Happy Birthday, Mr. Holmes!

From the final pages of my book:

That was January 6, 1904. Twelfth Night, the Day of Epiphany, and, coincidentally, my 50th birthday. Monsieur Chartrain did not know this—he had no reason to. Even I, myself, was only reminded of it by the gift. I had never subscribed to the sentimentality of birthday celebrations, but the passing of such a significant milestone made me pause to consider what I had achieved in a half century.
I picked up my new violin and paced in front of the fire tuning it. I tried playing fast and furiously but couldn’t get the piece quite right and nearly threw down the instrument in frustration. I sat in my chair and put my head in my hands.
Just then, there was a knock at the door. Watson let himself in, bearing a bottle of fine French wine as a birthday gift and announcing his determination to continue our piano lessons. This cheered me considerably and as he played along with my violin in harmonious synchronicity, I felt a bond of joy flowing between us that made even my greatest self-doubts disappear. Although he may never know it, if there is one thing Watson contributed to my life, it was the understanding of what it is to love and be loved.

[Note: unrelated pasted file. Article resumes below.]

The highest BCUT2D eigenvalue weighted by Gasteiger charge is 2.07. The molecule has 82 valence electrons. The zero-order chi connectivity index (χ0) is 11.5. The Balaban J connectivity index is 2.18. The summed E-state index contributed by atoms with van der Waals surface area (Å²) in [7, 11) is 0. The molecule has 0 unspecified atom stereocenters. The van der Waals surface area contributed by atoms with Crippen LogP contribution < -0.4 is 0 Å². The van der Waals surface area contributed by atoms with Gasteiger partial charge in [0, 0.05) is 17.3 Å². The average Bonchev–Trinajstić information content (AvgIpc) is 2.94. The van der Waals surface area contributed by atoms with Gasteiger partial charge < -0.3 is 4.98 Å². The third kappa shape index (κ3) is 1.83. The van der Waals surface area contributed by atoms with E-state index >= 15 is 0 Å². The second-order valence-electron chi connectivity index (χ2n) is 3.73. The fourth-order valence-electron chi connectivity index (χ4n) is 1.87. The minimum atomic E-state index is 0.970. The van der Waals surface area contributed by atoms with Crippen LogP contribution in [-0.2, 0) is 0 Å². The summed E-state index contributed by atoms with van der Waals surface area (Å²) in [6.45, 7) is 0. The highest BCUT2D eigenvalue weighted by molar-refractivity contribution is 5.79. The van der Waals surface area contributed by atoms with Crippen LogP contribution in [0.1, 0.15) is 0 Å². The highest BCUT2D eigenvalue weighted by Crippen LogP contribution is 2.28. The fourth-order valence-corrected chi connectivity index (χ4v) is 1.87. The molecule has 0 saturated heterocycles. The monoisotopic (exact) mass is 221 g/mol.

Now, well into the latter part of my life and the early part of a new century, I have felt occasionally like an anachronism. This is to be a world in which the machine features prominently, and mechanical prowess valued over intellectual industry. Every year it seems the innovations of technology continue to proliferate at an amazing rate. In 1903, man actually mastered flight. Even the mind itself is the subject of analytic dissection. How odd it is not to look up as always and see my old portrait of Victoria Regina on the wall. Women are finally realizing they deserve more personal and professional power, but society has a long way to go before it levels the playing field. And I am no campaigner. I am, as always, a lone wolf—self-centred and fiercely independent.

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